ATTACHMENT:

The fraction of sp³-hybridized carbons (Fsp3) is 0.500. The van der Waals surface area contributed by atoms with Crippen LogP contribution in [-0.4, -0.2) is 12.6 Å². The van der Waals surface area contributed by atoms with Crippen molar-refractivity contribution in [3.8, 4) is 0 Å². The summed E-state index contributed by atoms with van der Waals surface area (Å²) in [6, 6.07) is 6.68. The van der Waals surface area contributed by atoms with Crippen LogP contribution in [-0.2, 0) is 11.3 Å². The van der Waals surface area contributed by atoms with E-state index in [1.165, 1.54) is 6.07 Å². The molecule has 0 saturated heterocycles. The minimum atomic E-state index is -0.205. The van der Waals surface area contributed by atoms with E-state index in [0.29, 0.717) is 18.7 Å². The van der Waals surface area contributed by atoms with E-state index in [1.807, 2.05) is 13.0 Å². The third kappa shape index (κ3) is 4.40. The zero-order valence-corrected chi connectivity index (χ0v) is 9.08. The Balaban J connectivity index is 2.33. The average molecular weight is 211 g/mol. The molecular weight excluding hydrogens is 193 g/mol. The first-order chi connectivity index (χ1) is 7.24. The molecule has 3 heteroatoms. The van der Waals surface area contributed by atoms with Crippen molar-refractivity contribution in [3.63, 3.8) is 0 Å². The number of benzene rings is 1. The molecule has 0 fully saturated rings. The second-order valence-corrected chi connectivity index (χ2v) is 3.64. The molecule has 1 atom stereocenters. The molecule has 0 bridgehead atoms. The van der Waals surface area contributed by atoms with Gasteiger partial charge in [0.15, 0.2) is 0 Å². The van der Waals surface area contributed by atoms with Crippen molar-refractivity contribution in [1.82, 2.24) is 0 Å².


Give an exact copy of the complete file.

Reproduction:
The fraction of sp³-hybridized carbons (Fsp3) is 0.500. The van der Waals surface area contributed by atoms with Crippen LogP contribution in [-0.4, -0.2) is 12.6 Å². The van der Waals surface area contributed by atoms with Crippen molar-refractivity contribution in [3.8, 4) is 0 Å². The summed E-state index contributed by atoms with van der Waals surface area (Å²) in [6, 6.07) is 6.68. The van der Waals surface area contributed by atoms with Crippen LogP contribution in [-0.2, 0) is 11.3 Å². The van der Waals surface area contributed by atoms with E-state index in [1.165, 1.54) is 6.07 Å². The molecule has 0 saturated heterocycles. The minimum atomic E-state index is -0.205. The van der Waals surface area contributed by atoms with E-state index in [0.29, 0.717) is 18.7 Å². The van der Waals surface area contributed by atoms with E-state index in [1.807, 2.05) is 13.0 Å². The third kappa shape index (κ3) is 4.40. The zero-order valence-corrected chi connectivity index (χ0v) is 9.08. The Balaban J connectivity index is 2.33. The average molecular weight is 211 g/mol. The molecular weight excluding hydrogens is 193 g/mol. The first-order chi connectivity index (χ1) is 7.24. The molecule has 3 heteroatoms. The van der Waals surface area contributed by atoms with Crippen molar-refractivity contribution in [3.63, 3.8) is 0 Å². The number of benzene rings is 1. The molecule has 0 fully saturated rings. The second-order valence-corrected chi connectivity index (χ2v) is 3.64. The molecule has 1 atom stereocenters. The molecule has 0 bridgehead atoms. The van der Waals surface area contributed by atoms with Gasteiger partial charge in [0.15, 0.2) is 0 Å². The van der Waals surface area contributed by atoms with Crippen molar-refractivity contribution in [1.82, 2.24) is 0 Å².